My original hometown was Penarth, near Cardiff in South Wales, UK where I was born on January 19, 1927. However, my parents did not stay there long because my father obtained an assignment in Paris. From there the family moved to London where I attended Alpha Preparatory School in Harrow, Middlesex (as the county was then called). But then World War II came along and I was shuffled off to Bedford where I attended the Bedford Modern School. By 1944 I obtained entrance to the City and Guilds section of the Imperial College in Kensington, part of London University. This was just in time to experience the German V-1 and V-2 rocket attacks.
By 1947 I graduated with a Bachelors of Science degree with Honours in civil engineering, following which I spent two years doing mandatory service in the British army as a surveyor with the Royal Artillery. Part of this time I spent in Luneberg, Germany, where I had a secondary occupation of teaching basic education to enlisted soldiers.
Upon completion of this service in 1949, I joined the Demolition and Construction Company to obtain practical engineering experience as a registered pupil engineer under agreement for two years with the Institution of Civil Engineers. This was a necessary step prior to taking the Institution's final exam to qualify for full membership. As a part of this training, I was sent to Scunthorpe, Lincolnshire, where the construction company had a major contract for modernizing and expanding the local steel mill.
With my indenture out of the way in 1951, my wife and I moved to the British colony of Northern Rhodesia to work for three years for the Colonial Service in the Department of Water Development and Irrigation. However, in 1955 we decided to returned to the UK where I worked for two years in Scotland for Sir Murdoch MacDonald & Partners, consulting engineers, on a major hydroelectric scheme, followed by four years on a flood protection scheme in East Anglia. I then joined John Mowlem & Co. Ltd, general contractors, to work as a project engineer on a contract for a new steel works.
Two years later, I was appointed Chief Project Engineer, on a major renovation of dock works contract in central London, on the river Thames. By 1965 I was promoted to the position of Construction Agent (i.e. Site Construction Manager). The four years in the docks was a tough, challenging, practical and technical assignment that provided the basis for my application to the Institution for membership as a Fellow.
In late 1966 we decided we would like to emigrate to Canada and, as a result, arrived in Toronto where I joined the Pigott Construction Company to work on the prestigious downtown Toronto Dominion Centre. Subsequent opportunities took me to Victoria to work for the British Columbia government and finally to Vancouver where we presently reside. Along the way I have held a number of professional titles including Project Manager, Project Director, Vice President, and Principal. Since 1990, I have provided project management consulting advice through our own company, AEW Services.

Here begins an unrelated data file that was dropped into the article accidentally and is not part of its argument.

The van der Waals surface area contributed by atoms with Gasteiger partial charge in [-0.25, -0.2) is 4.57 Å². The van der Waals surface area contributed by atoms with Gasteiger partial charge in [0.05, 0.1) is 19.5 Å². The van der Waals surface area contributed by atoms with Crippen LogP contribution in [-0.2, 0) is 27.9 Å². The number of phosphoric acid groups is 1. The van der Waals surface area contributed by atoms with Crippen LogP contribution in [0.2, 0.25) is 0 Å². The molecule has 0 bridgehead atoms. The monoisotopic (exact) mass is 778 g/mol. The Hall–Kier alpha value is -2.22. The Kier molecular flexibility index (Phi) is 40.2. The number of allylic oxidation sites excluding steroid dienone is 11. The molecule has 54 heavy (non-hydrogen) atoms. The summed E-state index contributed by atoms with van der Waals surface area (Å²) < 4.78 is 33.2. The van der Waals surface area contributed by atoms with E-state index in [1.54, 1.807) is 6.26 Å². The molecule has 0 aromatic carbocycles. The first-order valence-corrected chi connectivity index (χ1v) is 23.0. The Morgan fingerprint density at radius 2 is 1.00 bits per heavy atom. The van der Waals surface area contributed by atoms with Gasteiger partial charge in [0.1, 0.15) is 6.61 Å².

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I have studied project management, researched it, and written books, papers and articles about it. I have also acted as a project management reviewer and project auditor. I have literally flown right around the world to talk to other people about project management and, at the same time incidentally, satisfied myself that the world is not flat. In doing so, and in working overseas, I have received input and opinions from people "on the ground" in many different countries.
Along the way, I know what it's like to:
- Lie awake on the top floor of a glassless windowed brick high-rise in a bombed city, wondering whether, in the event of a bombing, it would be better to descend on top of the rubble or live in the basement and be buried underneath it;
- Be blown across the road by a WWII flying bomb;
- Crawl through mud scooping it up into the barrel of my rifle while under fire;
- Be thrown off a cavalry horse and have it recaptured by a sympathetic German farmer;
- Build dams to provide African villages with a water supply;
- Sit quietly minding my own business in a primitive outside toilet, and have the bucket removed from under, via the back hatch;
- Watch with rooted fascination the darting tongue of a poisonous snake uncurling itself from around the hinges of the door of that same outside toilet;
- Solve a native conflict over a valued six-penny piece by chopping it in half;
- Watch a hillside collapse and destroy a year's work;
- Be in a cofferdam when it fails and floods with water;
- Carry a suitcase full of wages in cash and be rammed by a gang of thugs with a sawn-off shot gun. My assistant and I escaped with the cash and without injury, but the car was a real mess;
- Land in a new city not knowing anyone;
- Work long hours to make a living;
- Work many months away from home;
- Watch personal friends go bankrupt and work many hours on damage control;
- Be fired instantly, only to discover years later that I was just being "out placed";
- Write hundreds of letters looking for another job;
- Participate in litigation that cost more than the project that gave rise to the original dispute;
- Be the only white in a large, swarming, inquisitive crowd, not knowing whether or not that crowd is "friendly";
- Receive awards for public service that I'm not sure I deserve. I believe that people who feel that they are "entitled" should first earn the privilege and not expect others to pay for it.
So, there you have it all.